Here is some additional information to toss into the mix, care of the National Association of Evangelicals and Baptist Press. The big numbers are right at the top:

WASHINGTON (BP) -- Most leaders of the National Association of Evangelicals identified as independents in an NAE poll preceding the 2018 U.S. midterm elections. …

Two-thirds of those surveyed, 66 percent, described themselves as independents rather than a member of a major political party in the NAE poll of its 106-member board of directors, the NAE said. While the sampling is narrow and not scientific, the NAE said the results "track with" those of a 2017 Gallup poll of the general U.S. population.

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Orlando shooting: Florida media scrambling to decide what it was about

Orlando shooting: Florida media scrambling to decide what it was about

Was it Islamic terrorism? Just regular terrorism? A hate crime? A wake-up call for gay rights and gun control?

Like a dropped glass, the Orlando shooting has already shattered into many stories, less than 48 hours after the event.  Activists for various causes have filled in a few details of the tragedy into scripts that seem otherwise pre-written. And many news media have been helping them.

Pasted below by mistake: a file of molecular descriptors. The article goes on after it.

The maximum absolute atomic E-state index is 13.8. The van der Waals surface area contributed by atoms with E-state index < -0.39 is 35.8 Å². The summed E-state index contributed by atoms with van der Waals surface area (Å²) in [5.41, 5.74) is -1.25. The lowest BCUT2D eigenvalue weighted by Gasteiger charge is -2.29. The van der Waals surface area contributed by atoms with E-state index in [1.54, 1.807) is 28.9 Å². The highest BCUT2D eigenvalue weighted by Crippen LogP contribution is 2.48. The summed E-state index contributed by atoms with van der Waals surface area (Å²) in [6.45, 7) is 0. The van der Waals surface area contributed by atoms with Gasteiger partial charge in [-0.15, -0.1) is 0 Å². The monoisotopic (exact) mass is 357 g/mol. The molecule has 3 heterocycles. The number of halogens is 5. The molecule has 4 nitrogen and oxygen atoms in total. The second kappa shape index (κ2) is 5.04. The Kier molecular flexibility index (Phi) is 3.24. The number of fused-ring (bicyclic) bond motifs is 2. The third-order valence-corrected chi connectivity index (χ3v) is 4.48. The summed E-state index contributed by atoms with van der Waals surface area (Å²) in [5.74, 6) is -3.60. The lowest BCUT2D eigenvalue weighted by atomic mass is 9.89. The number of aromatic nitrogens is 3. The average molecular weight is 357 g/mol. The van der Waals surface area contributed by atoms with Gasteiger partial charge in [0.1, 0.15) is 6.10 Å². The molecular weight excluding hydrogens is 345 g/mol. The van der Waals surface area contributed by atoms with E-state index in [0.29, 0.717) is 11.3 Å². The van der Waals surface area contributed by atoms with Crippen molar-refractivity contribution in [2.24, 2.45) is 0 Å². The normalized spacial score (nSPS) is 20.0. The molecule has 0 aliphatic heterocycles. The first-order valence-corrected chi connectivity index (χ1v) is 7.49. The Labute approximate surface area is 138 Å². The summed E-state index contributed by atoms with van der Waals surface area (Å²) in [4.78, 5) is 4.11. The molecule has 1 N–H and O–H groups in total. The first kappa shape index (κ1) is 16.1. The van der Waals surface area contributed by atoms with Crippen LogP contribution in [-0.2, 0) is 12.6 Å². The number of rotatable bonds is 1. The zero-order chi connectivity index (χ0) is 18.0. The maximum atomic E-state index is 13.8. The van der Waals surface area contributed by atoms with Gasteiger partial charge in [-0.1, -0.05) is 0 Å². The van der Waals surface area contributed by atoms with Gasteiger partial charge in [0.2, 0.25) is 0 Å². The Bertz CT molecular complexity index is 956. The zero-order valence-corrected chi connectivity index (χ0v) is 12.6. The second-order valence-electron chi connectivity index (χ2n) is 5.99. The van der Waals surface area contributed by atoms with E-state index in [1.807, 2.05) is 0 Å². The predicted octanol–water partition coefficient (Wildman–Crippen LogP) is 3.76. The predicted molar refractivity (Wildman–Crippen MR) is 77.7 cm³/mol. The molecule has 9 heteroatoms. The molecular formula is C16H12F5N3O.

The coverage has been overwhelming -- local and national alike -- and the cash-strapped newspapers have often borrowed from national news outlets. But here's what jumped out during my look at Florida media.

The Orlando Sentinel has done outstanding -- though not flawless -- coverage, with multiple updates. By 1:02 p.m. Sunday, it had produced an impressive profile of Omar Mateen, named by police as the man who stormed the Pulse nightclub and killed 49 people. Building partly on work by the Washington Post, the profile includes:

Omar Mir Seddique Mateen, the 29-year-old gunman accused of killing dozens of people in Orlando on Sunday, was a security guard, the divorced father of a 3-year-old and, in school, someone who acted "dorky."
He also was an extremist whose outspoken interest in terrorism twice put him on the FBI’s radar screen.
On Sunday morning, he became something far larger: a lone gunman who authorities say was responsible for the deadliest mass shooting in American history.
He called 911 from outside a gay nightclub just south of downtown Orlando, pledged allegiance to the Islamic State, authorities said, then began his assault.

For comparison, check out the Tampa Bay Times' version, which came out at 12:13 p.m. today.

The Sentinel also reveals that Mateen grew up in Port St. Lucie, Fla., and bought two guns legally; worked for a security firm; been investigated by the FBI at least twice since 2013; made reference to the Tsarnaev brothers, the brothers who bombed the 2013 Boston Marathon; and was married for two years to a woman who left because of his abusiveness. All of those elements have become part of the standard narrative in other media.